One of the best things about shopping online was how easy the Web made it to compare prices so you could be sure you were getting the best deals. Not anymore: Now, many companies are using your personal data to decide what prices to offer you for their products.
When online retailing first went mainstream, one of the best things it offered was an end to the need to drive from store to store to compare products and prices. Just a few quick clicks and shoppers knew if they had a dud or a deal on their hands.
Well, that didn't last long.
While the shopping experience improved, so did the technology. Now retailers know who visits their sites, where they came from, what items they perused in the past, and what device is being used to browse the virtual aisles.
All of that information allows businesses to tailor their product offerings and prices to each individual shopper -- and not always to the consumer's advantage.
Yes, you may be paying more than your neighbor for the same products from the same store. In fact, your neighbor may be getting presented with different products than those promoted to you.
What Price Will You Pay?
Online retailers use consumer data to determine product offerings and price points in a number of ways. A recent article in The Wall Street Journal showed how Staples and Home Depot present different prices for identical products based on the consumer's ZIP code. Those who lived more than 20 miles from a Staples competitor were served higher prices more frequently (67 percent of the time) than those who lived within 20 miles of a rival (who saw higher prices just 12 percent of the time). Presumably, the longer the drive to a competing store, the less likely a shopper was to go out of the way for a better price.
In another article on the topic, the Journal pointed out that after Orbitz learned that Mac users spend more on hotels, the online travel company started to respond to their queries by presenting them with costlier options than Windows users were served.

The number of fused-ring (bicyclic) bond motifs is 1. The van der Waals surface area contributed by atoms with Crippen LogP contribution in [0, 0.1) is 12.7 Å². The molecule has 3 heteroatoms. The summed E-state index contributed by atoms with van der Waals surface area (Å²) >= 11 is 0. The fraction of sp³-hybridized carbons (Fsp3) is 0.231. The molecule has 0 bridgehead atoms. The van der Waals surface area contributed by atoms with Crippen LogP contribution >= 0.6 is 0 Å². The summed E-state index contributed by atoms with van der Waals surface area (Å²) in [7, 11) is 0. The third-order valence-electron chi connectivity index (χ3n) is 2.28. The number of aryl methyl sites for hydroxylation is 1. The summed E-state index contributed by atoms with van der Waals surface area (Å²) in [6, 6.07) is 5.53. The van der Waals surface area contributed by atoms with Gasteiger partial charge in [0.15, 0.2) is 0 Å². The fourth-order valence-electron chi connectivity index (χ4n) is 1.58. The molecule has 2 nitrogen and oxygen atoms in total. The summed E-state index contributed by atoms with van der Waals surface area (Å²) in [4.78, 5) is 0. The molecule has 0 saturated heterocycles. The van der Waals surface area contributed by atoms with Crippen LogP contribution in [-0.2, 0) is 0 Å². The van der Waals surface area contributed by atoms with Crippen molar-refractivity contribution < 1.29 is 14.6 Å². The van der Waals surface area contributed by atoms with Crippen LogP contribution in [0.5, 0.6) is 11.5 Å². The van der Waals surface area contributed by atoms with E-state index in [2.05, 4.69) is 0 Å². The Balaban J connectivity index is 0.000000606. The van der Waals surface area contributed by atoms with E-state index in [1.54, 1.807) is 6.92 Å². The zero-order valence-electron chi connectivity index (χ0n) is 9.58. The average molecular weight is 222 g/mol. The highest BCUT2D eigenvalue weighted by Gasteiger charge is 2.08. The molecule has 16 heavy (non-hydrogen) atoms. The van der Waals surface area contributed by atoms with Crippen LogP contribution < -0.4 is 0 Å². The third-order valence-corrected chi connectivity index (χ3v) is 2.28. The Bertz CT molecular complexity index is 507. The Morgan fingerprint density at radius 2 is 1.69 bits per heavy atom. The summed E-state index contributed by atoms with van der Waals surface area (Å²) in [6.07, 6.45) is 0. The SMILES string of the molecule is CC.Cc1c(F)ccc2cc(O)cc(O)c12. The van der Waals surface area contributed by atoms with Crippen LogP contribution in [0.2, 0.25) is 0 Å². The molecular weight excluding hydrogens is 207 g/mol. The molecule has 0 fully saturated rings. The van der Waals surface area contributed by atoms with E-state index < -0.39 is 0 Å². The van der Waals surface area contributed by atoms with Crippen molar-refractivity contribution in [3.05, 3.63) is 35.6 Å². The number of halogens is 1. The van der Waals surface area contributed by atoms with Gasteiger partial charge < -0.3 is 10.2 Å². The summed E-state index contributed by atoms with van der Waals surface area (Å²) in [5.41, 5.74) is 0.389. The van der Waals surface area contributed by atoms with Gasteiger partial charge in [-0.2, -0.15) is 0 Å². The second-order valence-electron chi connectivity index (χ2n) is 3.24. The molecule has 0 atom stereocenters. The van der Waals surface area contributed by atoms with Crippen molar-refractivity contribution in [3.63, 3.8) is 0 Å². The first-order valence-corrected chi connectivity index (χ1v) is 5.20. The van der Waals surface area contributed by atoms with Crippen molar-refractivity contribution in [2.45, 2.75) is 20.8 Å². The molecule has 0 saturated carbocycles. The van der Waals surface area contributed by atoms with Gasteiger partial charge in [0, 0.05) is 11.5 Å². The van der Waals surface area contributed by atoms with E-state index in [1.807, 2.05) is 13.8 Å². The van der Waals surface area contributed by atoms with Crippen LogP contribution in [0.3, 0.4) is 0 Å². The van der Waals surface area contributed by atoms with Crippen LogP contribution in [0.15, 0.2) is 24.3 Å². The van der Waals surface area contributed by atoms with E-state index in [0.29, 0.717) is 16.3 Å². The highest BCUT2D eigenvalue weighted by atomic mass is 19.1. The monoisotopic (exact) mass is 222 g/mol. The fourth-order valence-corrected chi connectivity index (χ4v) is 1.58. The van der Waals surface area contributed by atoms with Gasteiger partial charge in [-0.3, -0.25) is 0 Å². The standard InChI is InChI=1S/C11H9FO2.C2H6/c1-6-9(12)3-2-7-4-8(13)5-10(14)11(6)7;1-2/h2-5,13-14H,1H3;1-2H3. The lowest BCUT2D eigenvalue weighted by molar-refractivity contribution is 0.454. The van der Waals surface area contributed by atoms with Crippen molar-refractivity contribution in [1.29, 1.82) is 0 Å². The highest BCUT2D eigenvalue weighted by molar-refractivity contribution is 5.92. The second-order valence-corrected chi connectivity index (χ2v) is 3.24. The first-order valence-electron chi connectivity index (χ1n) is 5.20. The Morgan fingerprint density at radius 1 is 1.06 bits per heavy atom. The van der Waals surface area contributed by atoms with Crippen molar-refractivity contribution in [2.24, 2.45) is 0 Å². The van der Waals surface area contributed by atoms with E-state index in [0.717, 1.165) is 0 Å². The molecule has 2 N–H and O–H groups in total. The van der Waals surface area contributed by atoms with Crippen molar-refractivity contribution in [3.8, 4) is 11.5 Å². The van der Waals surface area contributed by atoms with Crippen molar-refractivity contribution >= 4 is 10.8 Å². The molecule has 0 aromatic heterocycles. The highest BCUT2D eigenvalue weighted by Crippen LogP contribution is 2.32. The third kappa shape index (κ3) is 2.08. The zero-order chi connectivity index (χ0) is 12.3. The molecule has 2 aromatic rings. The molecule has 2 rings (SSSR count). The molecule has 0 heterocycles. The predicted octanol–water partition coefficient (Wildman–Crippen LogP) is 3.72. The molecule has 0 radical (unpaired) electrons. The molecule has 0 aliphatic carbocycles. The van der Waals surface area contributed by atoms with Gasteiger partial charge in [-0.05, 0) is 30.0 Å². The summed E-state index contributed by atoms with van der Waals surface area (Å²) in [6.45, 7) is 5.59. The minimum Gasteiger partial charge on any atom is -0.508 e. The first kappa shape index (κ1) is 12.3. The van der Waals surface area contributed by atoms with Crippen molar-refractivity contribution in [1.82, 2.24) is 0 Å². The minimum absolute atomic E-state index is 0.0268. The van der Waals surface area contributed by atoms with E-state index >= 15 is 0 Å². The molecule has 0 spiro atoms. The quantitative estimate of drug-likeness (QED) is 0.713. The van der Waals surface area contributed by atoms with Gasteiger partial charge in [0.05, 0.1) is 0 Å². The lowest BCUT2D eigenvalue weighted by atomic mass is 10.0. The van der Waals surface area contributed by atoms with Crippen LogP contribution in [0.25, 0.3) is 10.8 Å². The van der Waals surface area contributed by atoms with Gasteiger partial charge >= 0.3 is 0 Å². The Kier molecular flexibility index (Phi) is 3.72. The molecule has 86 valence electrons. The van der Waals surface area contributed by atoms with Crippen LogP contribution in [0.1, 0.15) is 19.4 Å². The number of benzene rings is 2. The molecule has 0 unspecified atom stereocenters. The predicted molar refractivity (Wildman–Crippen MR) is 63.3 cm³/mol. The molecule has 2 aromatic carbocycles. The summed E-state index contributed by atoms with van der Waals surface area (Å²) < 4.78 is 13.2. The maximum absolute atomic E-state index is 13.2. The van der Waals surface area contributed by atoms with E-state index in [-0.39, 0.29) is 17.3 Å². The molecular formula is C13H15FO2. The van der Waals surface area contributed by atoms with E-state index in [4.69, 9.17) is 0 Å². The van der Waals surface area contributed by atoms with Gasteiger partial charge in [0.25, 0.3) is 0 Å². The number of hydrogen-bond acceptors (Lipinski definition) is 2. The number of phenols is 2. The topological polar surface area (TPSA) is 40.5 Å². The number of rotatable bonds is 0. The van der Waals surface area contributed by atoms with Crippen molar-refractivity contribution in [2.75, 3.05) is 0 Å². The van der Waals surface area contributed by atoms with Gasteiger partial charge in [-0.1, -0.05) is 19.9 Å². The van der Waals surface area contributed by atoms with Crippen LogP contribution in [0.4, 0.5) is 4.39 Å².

Some consumers are concerned that this is only the beginning of the trend. Amazon.com users will have long since noticed the company presenting them with recommendations based on their past purchases and searches. Now, there are concerns that businesses will start snooping even further to try to determine a person's financial situation (say, by the brand of computer being used, or the ZIP code you're shopping from) and basing the price of products on their perceived wealth.
How It Works
So how exactly do retailers know so much about you? Let us count the ways. Online retailers can:
1. Get a rough idea of where you live by associating your device's unique IP address with your physical location.
2. Detect what kind of device you're using to access their websites by noting the "User Agent String" attached to each Web-enabled device.
3. Track the purchases you make on their website. For example, your Amazon.com account keeps a record of the purchases you've made.
4. Record what you've searched for on their websites by loading cookies onto your computer when you visit their websites. In addition to documenting how many times you've visited their websites, some cookies can track which links you've clicked on. In addition to using cookies, businesses can monitor consumers' search queries by associating your searches with your user account, or even by associating your query terms with your IP address.
5. Purchase information from third parties about consumers' past purchases and Internet searches.
Together, these methods provide businesses with a powerful tool for determining which of their products you might be interested in -- and how much you might be willing to pay for them.
Is This Really So Bad?
Some consumer advocates argue that these pricing strategies are bad for consumers because it's nearly impossible for them to tell when, or why, they are being offered different deals than other consumers. Also, the Journal notes that those receiving discounts through Staples tended to have higher incomes than those who didn't, which raises concerns of discriminatory pricing.
On the other hand, forcing companies to cease these practices could result in an overall reduction in the number of discounts. For example, Staples' alleged practice of offering lower prices to consumers living closer to its competitors is likely an attempt to use discounts to compete more effectively in areas dense with stores offering similar products. If Staples couldn't use that strategy, it's possible that all consumers would be forced to pay the higher price.